In the early morning on June 28, the hottest day in the brutal heat wave in the Pacific Northwest, climate scientists thousands of miles away were already deciding to run a “climate attribution” study that analyzed how much climate change supercharged the extreme temperatures. They’d seen the weather forecasts: It wasn’t an ordinary heat wave. “We just looked at each other on Zoom, and we said, ‘Well, there’s no way we cannot do this,'” says Geert Jan van Oldenborgh, a climate researcher at the Royal Netherlands Meteorological Institute and part of a coalition called World Weather Attribution.
For the next 10 days, an international team of 27 scientists worked nonstop to analyze what had happened during the heat wave, when some communities in the region broke heat records by margins of more than 10 degrees, and hundreds of people died. Seattle, normally in the 70s in June, hit 108 degrees. The village of Lytton, Canada, reached 121 degrees before a wildfire ignited and burned it down. It was clearly unusual—and when the researchers first started plugging numbers into models, the models said it was so extreme that it wasn’t physically possible.
“We first try to find observations that go back as far as we can find, and include the heat wave itself,” says van Oldenborgh. “We do a statistical analysis to see how much the probability of having an heat wave like this has changed in the observations. And we immediately ran into a problem because our standard statistical analysis says, ‘Oh, the heat wave you just observed was impossible.'”
The researchers were able to fine-tune the analysis until they found a statistical model that said that the heat wave could have occurred. When they downloaded climate models—computerized versions of the Earth that try to recreate the climate from the 19th century until the present—they calculated that climate change made the extreme heat 150 times more likely. But the analysis made it clear that scientists don’t understand how heat waves work as well as they thought they did. The impacts from climate change may be worse than models have predicted.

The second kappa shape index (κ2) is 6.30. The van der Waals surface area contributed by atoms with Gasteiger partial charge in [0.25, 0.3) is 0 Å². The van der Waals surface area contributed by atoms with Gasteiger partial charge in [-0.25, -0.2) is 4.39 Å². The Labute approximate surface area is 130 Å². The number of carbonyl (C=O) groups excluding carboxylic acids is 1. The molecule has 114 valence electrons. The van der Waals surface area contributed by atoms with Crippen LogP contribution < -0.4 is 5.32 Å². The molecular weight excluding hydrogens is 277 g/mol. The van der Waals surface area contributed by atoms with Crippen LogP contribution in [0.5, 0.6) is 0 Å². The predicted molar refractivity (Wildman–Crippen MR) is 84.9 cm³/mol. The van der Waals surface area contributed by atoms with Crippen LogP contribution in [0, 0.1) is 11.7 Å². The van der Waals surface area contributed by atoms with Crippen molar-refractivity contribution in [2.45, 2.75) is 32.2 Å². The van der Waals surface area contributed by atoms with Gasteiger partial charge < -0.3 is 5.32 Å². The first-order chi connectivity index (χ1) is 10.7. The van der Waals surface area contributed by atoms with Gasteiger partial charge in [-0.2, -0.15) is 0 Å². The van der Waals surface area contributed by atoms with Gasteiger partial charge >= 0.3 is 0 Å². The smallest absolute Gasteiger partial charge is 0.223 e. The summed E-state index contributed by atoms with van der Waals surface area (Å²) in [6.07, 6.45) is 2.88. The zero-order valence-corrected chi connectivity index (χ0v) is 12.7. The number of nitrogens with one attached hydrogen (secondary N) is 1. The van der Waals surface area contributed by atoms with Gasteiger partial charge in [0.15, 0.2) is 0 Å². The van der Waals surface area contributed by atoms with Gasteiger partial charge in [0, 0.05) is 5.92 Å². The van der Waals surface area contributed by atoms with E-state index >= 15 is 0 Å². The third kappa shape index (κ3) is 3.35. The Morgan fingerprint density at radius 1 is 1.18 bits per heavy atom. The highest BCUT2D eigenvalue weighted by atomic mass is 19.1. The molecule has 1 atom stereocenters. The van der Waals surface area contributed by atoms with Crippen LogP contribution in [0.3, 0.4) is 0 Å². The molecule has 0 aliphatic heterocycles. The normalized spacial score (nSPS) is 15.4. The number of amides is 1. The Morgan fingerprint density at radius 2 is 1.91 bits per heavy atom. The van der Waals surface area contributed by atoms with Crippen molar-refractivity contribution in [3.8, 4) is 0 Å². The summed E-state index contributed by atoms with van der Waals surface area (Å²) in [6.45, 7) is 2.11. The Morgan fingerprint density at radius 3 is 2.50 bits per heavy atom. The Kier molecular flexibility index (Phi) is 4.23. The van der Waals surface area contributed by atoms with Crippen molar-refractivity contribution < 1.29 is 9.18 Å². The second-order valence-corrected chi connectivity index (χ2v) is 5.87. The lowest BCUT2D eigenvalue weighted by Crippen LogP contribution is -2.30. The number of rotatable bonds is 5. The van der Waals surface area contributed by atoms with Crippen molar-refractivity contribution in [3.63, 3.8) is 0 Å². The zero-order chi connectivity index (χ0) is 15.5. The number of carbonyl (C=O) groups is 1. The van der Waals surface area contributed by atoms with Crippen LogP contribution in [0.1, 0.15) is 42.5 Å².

“There are basically two possibilities,” van Oldenborgh says. “Either, it was really, really bad luck—I mean, the world is a big place, and bad things happen somewhere, and the Northwest was just the place where it happens this year, and they were really unlucky. But the other option is that we’ve crossed some threshold that [made] a new mechanism kick in. And these heat waves are, in fact, a lot more likely now than we estimate from the history, because the history didn’t have this mechanism. And now we do.”
The study called the heat wave a “1 in 1,000-year” event, but noted that the temperatures were so far outside the normal range that it’s hard to say with certainty how rare it was. We don’t know yet if this is something that might start to happen every 20 years, or every decade, or even more often. We don’t know if the Pacific Northwest has unique conditions that made such extreme heat possible, or if the same thing could happen in Hong Kong or Norway. The scientists now plan to study the mechanisms that might have driven the heat wave, including drought and changes in the jet stream, and adjust predictive models.
There’s an unsettling possibility that current assumptions about how hot it can get—not just in the distant future, but now and next year—underestimate the problem. The same may be true for other impacts from climate change. The current flooding in Germany, for example, which has killed more than 170 people, left hundreds of others missing, and washed away some centuries-old houses, came after unprecedented rainfall. The World Weather Attribution scientists want to study the climate links to that disaster, too. “We are discussing whether we have the manpower to do the analysis,” says van Oldenborgh. “The problem is we’re a bit exhausted from the last few weeks.”